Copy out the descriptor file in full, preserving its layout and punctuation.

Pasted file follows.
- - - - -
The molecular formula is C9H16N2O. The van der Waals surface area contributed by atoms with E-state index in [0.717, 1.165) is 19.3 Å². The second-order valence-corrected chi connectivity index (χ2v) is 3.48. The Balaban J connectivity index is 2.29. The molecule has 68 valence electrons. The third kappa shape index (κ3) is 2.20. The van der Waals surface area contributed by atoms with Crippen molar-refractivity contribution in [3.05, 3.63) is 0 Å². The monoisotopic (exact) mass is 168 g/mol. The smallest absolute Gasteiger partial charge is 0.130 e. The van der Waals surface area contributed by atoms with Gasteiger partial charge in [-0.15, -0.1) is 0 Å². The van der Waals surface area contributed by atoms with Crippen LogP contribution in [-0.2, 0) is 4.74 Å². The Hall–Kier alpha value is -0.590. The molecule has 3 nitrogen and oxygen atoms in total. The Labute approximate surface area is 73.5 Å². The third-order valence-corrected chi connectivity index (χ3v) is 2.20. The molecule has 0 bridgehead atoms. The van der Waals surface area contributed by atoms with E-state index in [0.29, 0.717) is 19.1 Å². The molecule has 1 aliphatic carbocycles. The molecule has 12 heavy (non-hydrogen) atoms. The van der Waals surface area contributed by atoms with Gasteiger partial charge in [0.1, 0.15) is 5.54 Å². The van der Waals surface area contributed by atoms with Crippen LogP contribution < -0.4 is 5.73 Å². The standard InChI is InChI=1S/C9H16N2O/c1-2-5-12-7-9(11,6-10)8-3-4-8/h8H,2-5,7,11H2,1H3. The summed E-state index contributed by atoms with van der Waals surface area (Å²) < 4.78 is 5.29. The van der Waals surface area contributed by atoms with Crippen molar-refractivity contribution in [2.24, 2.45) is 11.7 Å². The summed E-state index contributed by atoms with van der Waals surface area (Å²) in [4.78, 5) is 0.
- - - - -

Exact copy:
The molecular formula is C9H16N2O. The van der Waals surface area contributed by atoms with E-state index in [0.717, 1.165) is 19.3 Å². The second-order valence-corrected chi connectivity index (χ2v) is 3.48. The Balaban J connectivity index is 2.29. The molecule has 68 valence electrons. The third kappa shape index (κ3) is 2.20. The van der Waals surface area contributed by atoms with Crippen molar-refractivity contribution in [3.05, 3.63) is 0 Å². The monoisotopic (exact) mass is 168 g/mol. The smallest absolute Gasteiger partial charge is 0.130 e. The van der Waals surface area contributed by atoms with Gasteiger partial charge in [-0.15, -0.1) is 0 Å². The van der Waals surface area contributed by atoms with Crippen LogP contribution in [-0.2, 0) is 4.74 Å². The Hall–Kier alpha value is -0.590. The molecule has 3 nitrogen and oxygen atoms in total. The Labute approximate surface area is 73.5 Å². The third-order valence-corrected chi connectivity index (χ3v) is 2.20. The molecule has 0 bridgehead atoms. The van der Waals surface area contributed by atoms with E-state index in [0.29, 0.717) is 19.1 Å². The molecule has 1 aliphatic carbocycles. The molecule has 12 heavy (non-hydrogen) atoms. The van der Waals surface area contributed by atoms with Gasteiger partial charge in [0.1, 0.15) is 5.54 Å². The van der Waals surface area contributed by atoms with Crippen LogP contribution < -0.4 is 5.73 Å². The standard InChI is InChI=1S/C9H16N2O/c1-2-5-12-7-9(11,6-10)8-3-4-8/h8H,2-5,7,11H2,1H3. The summed E-state index contributed by atoms with van der Waals surface area (Å²) < 4.78 is 5.29. The van der Waals surface area contributed by atoms with Crippen molar-refractivity contribution in [2.24, 2.45) is 11.7 Å². The summed E-state index contributed by atoms with van der Waals surface area (Å²) in [4.78, 5) is 0.